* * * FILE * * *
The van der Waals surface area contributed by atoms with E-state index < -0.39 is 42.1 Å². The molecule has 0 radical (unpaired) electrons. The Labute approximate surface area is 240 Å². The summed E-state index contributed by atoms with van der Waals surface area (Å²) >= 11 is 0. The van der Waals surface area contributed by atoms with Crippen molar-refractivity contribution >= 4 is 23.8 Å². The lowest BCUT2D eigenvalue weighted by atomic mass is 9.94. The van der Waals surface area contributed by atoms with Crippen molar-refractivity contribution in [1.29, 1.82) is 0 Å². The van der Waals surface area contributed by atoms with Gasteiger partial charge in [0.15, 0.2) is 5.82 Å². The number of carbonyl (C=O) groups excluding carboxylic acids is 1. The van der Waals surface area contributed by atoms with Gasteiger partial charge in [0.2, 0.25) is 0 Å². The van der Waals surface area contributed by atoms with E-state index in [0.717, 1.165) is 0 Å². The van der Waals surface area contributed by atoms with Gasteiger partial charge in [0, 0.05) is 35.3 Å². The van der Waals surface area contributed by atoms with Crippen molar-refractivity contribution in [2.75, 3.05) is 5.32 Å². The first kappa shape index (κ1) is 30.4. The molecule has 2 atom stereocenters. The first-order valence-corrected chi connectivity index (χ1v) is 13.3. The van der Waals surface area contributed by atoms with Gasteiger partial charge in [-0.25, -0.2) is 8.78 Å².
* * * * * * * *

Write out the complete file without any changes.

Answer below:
The van der Waals surface area contributed by atoms with E-state index < -0.39 is 42.1 Å². The molecule has 0 radical (unpaired) electrons. The Labute approximate surface area is 240 Å². The summed E-state index contributed by atoms with van der Waals surface area (Å²) >= 11 is 0. The van der Waals surface area contributed by atoms with Crippen molar-refractivity contribution >= 4 is 23.8 Å². The lowest BCUT2D eigenvalue weighted by atomic mass is 9.94. The van der Waals surface area contributed by atoms with Crippen molar-refractivity contribution in [1.29, 1.82) is 0 Å². The van der Waals surface area contributed by atoms with Gasteiger partial charge in [0.15, 0.2) is 5.82 Å². The number of carbonyl (C=O) groups excluding carboxylic acids is 1. The van der Waals surface area contributed by atoms with Gasteiger partial charge in [0.2, 0.25) is 0 Å². The van der Waals surface area contributed by atoms with E-state index in [0.717, 1.165) is 0 Å². The van der Waals surface area contributed by atoms with Gasteiger partial charge in [0, 0.05) is 35.3 Å². The van der Waals surface area contributed by atoms with Crippen molar-refractivity contribution in [2.75, 3.05) is 5.32 Å². The first kappa shape index (κ1) is 30.4. The molecule has 2 atom stereocenters. The first-order valence-corrected chi connectivity index (χ1v) is 13.3. The van der Waals surface area contributed by atoms with Gasteiger partial charge in [-0.25, -0.2) is 8.78 Å².